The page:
What Angela Merkel and the DUP have in common

The Brexit strategies of the past two prime ministers have been predicated on the assumption that people will give up on their fundamental beliefs just because Downing Street wants them to. 

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The DUP revel in bearing bad news for the government, and so it is today. As attempts to find a compromise on the Irish border drag on, both Arlene Foster and Jeffrey Donaldson, the party’s chief whip, have warned that the United Kingdom is heading for a no-deal Brexit.

Both say the blame lies with the Irish government, which is insisting that the backstop – the legal mechanism that would prevent a hardening of the frontier in the event a trade deal didn’t keep it open by keeping the UK in a customs union with the EU – can only be subject to a review mechanism and not the unilateral break clause or time limit that the DUP and Tory Brexiteers want.

The intended recipient, however, is Downing Street rather than Dublin. Implicit in Donaldson and Foster’s argument that a backstop of the sort preferred by Leo Varadkar would result in no-deal is the threat of them withdrawing their support for the government and voting against Theresa May’s Brexit deal if she signs up to it.

Given that Brussels has not ever and will not ever offer a time limit or unilateral break clause, the review mechanism that the DUP has objected to is, bluntly, as good as it’s ever going to get. Dominic Raab and Geoffrey Cox, the attorney general, have been tasked with drawing up a proposal to submit to the EU. It might win round Brexiteers in cabinet – especially if given Cox’s imprimatur– but it is less likely to win around the unionists, who will see any deliberative role for Ireland and the rest of the EU27 in ending the backstop as an affront to British sovereignty.

There can of course be no deal without a backstop – and almost certainly a Northern Ireland-only backstop to the all-UK one. The all-UK backstop, Cox told cabinet today, will involve several provisions that apply only to Northern Ireland. It follows that, if the government maintains its current direction of travel, the DUP cannot vote for its Brexit deal.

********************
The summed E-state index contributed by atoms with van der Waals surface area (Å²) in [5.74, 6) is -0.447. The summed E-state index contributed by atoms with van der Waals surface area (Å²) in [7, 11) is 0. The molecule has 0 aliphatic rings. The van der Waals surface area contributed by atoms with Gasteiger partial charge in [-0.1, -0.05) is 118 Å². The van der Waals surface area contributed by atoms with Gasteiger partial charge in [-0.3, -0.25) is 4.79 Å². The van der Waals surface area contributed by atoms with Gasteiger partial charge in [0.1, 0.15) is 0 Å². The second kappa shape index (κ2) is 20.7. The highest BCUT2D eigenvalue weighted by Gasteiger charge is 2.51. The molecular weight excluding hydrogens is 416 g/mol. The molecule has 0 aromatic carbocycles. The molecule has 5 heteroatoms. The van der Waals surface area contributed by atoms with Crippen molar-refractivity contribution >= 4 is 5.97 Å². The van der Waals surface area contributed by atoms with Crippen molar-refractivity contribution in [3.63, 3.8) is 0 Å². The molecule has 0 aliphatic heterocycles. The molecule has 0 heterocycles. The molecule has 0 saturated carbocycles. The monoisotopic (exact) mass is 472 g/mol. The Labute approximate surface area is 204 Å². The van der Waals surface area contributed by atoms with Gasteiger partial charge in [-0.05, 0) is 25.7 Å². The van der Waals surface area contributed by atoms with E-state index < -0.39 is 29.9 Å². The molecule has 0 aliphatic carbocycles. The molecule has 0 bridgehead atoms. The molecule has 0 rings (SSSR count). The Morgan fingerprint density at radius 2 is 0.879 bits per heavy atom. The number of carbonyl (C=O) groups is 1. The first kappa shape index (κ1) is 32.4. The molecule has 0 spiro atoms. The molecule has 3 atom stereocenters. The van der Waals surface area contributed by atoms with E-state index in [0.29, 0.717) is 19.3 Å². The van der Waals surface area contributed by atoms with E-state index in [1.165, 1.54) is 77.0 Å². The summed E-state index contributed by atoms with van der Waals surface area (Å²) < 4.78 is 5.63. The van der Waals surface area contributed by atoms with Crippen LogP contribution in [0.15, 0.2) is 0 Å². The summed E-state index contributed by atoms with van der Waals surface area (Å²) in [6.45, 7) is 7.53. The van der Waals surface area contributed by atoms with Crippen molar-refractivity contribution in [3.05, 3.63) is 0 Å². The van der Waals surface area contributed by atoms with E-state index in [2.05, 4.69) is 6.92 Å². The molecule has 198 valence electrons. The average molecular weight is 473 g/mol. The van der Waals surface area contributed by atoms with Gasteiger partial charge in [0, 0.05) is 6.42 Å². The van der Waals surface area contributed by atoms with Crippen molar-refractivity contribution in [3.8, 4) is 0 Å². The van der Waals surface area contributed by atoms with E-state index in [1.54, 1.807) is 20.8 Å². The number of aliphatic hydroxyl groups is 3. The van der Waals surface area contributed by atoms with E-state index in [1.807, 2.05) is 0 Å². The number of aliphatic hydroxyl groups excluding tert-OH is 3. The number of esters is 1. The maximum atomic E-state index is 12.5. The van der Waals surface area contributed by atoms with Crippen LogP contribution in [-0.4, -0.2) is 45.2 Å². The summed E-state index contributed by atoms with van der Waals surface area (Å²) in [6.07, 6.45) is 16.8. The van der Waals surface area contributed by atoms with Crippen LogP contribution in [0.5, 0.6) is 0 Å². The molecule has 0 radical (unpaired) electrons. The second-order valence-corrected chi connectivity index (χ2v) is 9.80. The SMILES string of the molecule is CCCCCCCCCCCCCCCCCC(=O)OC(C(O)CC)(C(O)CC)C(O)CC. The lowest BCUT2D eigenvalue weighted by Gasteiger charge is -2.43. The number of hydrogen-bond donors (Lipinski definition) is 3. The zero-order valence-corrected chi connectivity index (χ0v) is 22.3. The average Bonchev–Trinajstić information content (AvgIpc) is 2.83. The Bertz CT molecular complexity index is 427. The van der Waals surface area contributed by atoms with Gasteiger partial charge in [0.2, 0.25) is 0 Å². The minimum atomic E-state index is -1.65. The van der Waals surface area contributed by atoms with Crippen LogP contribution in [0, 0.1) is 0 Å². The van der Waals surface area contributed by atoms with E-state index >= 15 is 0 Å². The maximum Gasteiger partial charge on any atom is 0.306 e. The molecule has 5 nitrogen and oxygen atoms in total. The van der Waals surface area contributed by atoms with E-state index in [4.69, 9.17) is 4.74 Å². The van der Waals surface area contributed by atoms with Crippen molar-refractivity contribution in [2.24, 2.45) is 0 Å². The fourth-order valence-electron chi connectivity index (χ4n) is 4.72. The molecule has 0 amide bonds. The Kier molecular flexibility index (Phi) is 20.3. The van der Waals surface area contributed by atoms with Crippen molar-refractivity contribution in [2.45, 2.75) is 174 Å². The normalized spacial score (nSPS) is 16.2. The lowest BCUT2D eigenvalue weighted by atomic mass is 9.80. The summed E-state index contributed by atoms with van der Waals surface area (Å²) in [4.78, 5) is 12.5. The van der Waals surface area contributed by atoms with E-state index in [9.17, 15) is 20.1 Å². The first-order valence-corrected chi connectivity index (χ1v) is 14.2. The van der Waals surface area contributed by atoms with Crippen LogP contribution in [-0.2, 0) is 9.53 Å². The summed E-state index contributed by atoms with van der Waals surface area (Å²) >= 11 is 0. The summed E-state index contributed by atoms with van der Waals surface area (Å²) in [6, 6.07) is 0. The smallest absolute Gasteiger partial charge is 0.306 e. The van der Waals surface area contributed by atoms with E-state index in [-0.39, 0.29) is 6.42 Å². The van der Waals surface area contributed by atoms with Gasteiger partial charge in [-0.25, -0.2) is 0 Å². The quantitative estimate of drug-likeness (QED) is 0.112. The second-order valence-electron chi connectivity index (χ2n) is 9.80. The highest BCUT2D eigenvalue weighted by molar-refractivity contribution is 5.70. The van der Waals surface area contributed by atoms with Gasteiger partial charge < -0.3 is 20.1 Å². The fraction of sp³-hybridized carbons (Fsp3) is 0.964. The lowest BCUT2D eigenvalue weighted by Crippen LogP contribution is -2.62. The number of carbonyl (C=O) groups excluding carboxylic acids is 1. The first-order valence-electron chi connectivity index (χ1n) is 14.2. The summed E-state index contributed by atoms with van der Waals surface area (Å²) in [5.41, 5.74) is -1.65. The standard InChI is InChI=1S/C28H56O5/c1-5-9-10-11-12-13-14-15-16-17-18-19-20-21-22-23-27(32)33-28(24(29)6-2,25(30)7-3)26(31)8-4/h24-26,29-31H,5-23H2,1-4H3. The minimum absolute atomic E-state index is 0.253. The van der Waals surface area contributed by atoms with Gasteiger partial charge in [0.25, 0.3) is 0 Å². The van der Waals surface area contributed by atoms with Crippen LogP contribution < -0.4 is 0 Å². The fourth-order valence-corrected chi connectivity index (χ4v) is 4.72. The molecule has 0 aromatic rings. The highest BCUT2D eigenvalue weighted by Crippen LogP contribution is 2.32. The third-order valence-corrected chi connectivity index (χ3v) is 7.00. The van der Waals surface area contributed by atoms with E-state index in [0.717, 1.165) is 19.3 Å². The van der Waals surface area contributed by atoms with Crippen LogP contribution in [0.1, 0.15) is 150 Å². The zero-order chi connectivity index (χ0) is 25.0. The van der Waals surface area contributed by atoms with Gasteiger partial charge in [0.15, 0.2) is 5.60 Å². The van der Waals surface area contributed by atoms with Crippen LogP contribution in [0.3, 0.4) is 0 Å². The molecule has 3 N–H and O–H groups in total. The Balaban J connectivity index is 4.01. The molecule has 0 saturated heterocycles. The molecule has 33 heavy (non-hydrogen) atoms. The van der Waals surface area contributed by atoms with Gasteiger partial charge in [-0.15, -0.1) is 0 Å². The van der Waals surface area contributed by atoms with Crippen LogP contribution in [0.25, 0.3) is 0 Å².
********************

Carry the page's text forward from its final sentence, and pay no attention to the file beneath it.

That much should be obvious but it doesn’t appear to be. A common assumption in Westminster is that the DUP are bluffing and will, when push comes to shove, fall into line, swallow a compromise and back the government. Accordingly, May is still trying to sell her allies things they have made clear they will not accept: the two most recent examples being that all-UK customs backstop with special measures for Northern Ireland, and new regulatory checks that take place away from the border.

At present, I understand the DUP will accept neither of these things, or any other convoluted solution to the same end. On Brexit and the union, they are proving to be allergic to fudge. And why wouldn’t they be? As much as Downing Street would like it to be, “just because” isn’t a good enough answer. The entire point of their political project – and the source of the electoral hegemony they currently enjoy within the unionist community – is that they do not compromise on these issues, or at least are not seen to. And they are even less likely to do it for a Downing Street operation that some feel has treated them shabbily since Gavin Williamson’s move from Chief Whip to Defence.  

There are echoes here of Team Cameron’s treatment of Angela Merkel. As James Kirkup noted in the Spectator last month, the last Downing Street operation spent the renegotiation of Britain’s EU membership blithely assuming that the Germans would abandon their own political interests just because Britain wanted them to. Their approach to the DUP is eerily similar. It’s political Micawberism: hoping that some concession will turn up, or can be willed into existence. That blind faith was unwarranted with Merkel. There are issues on which some people simply can’t be convinced. It is likely to prove the same with Arlene Foster – and her ten MPs.

Patrick Maguire is the New Statesman's political correspondent.